What is a copywriter?
Until Mad Men came to TV screens and taught everyone that copywriters were heavy-drinking, amoral philanderers who occasionally wrote advertising slogans, most people didn’t have a clue. Not all of that description is still true, by the way. At least not before lunchtime.
For an occupation that specialises in branding, copywriters been spectacularly bad at branding ourselves. In English-speaking countries, many people still confuse ‘copywriting’ (writing to market or sell something) with its homophone ‘copyrighting’ (securing the legal ownership rights of creative work). Elsewhere, things are even worse. In Spanish, for example, there isn’t an adequate single-word translation for ‘copywriter’. ‘Redactor’ is too vague. It’s common in Spain to cut ‘copywriter’ down to ‘copy’, which doesn’t help, still isn’t Spanish, and makes people think of Xerox machines.
It’s a mess. But I’ll try to clear it up.
In the ‘Mad Men’ golden age of advertising, copywriters were giants. Their campaigns were frequently more entertaining than the TV shows, newspapers and magazines in which they were placed. That era ended when the digital barbarians arrived at the gates of publishing. The web changed copywriting forever.
Now, copywriters have to be much more flexible, and much faster. Freelance copywriters (or commercial writers, or content writers – even the job titles have changed) have to write marketing and sales-based material of all kinds: landing pages, blog posts, emails, banner ads and website content, taking into account SEO goals and strict guidelines. That’s as well as writing effective advertising copy from time to time. Staff copywriters in creative, marketing or advertising agencies may be more specialised but still have woollier roles and more team-based responsibilities than their pre-Internet predecessors.
In the DMA’s video above, some of Britain’s greatest golden-age copywriters and some of today’s young talents share their opinions.
The generational divide is clear. The younger writers are steeped in social media; the older writers are disdainful of digital. The ‘Mad Men’ of the video bemoan the loss of craftsmanship in the Internet age but understand the pressure under which copywriters must now work.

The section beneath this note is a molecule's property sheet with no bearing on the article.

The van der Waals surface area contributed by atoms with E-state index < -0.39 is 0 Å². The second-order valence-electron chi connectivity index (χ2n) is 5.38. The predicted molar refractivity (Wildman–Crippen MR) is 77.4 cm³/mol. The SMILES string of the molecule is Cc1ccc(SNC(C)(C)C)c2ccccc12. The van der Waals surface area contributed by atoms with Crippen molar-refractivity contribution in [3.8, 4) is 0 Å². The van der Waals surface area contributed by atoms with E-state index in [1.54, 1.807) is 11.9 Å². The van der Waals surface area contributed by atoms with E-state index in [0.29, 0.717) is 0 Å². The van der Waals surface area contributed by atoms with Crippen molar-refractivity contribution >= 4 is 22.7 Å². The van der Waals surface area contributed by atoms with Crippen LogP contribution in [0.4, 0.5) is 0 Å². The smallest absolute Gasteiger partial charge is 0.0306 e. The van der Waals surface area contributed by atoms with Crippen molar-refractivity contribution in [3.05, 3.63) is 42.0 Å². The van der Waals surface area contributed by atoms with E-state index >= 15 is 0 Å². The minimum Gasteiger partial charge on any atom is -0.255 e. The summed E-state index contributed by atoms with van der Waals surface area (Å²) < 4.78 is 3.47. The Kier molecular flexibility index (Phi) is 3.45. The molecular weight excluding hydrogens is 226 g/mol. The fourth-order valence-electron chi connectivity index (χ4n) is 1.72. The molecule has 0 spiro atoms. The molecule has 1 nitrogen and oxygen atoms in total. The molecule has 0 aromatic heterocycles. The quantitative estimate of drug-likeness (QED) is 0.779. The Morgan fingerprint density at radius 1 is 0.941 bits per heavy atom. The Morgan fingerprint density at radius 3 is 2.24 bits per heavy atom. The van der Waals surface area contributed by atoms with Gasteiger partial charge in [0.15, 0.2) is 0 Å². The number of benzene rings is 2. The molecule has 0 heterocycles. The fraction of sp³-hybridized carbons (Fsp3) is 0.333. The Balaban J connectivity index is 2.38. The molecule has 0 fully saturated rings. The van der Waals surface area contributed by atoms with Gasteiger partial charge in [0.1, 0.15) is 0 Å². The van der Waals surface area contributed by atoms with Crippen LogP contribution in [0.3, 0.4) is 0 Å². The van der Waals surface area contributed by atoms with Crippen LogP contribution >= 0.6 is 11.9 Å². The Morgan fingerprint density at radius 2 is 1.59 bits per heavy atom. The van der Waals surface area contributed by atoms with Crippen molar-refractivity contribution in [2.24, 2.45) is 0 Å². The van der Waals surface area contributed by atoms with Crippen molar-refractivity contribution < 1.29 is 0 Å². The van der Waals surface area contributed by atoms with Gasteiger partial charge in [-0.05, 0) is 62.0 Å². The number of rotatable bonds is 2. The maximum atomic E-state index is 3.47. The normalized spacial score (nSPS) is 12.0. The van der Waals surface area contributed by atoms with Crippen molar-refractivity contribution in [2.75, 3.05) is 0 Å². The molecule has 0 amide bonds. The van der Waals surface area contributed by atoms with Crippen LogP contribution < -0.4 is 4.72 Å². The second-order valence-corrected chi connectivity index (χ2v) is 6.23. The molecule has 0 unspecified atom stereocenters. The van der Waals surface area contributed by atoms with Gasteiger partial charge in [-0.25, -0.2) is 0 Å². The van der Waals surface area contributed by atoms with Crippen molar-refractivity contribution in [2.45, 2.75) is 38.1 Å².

“The key issue is this contradiction between everything being wanted instantly, and there’s no time, and the need for craftsmanship.” – Howard Fletcher
There are complaints from current writers, and sympathy from the old-school experts, about the tyranny of the client: the endless stream of comments in the form of ‘track changes’ that require time-consuming re-writes. In an age when everyone who has a keyboard believes they can write, the ability of actual professionals to do a good job is diminished.
Copywriting may be, as Ross Newton says in the video, indefinable now. But those of us who do it still recognise it.
The members of the younger group have diverse job titles. Asked, “Are you a copywriter?” they all answer yes.
I’m a copywriter too. I still study and learn from the giants so that I might stand on their shoulders. I turn to writers like Paul Arden, David Ogilvy, David Abbott, Andy Maslen and Dave Trott for inspiration and insight. If you write for business, I encourage you to do the same.
A copywriter writes to help other people sell things.
The number of ways to do that is growing constantly. At BCNcontent, we write every day for websites and digital marketing channels that demand specific knowledge. We write content. We write what our clients require. But copywriting remains a craft, not a race to keep pace with innovations. In the end, great writing transcends technology.
Creative commons Flikr image by amira_a used with permission: link
Founder and senior copywriter, BCNcontent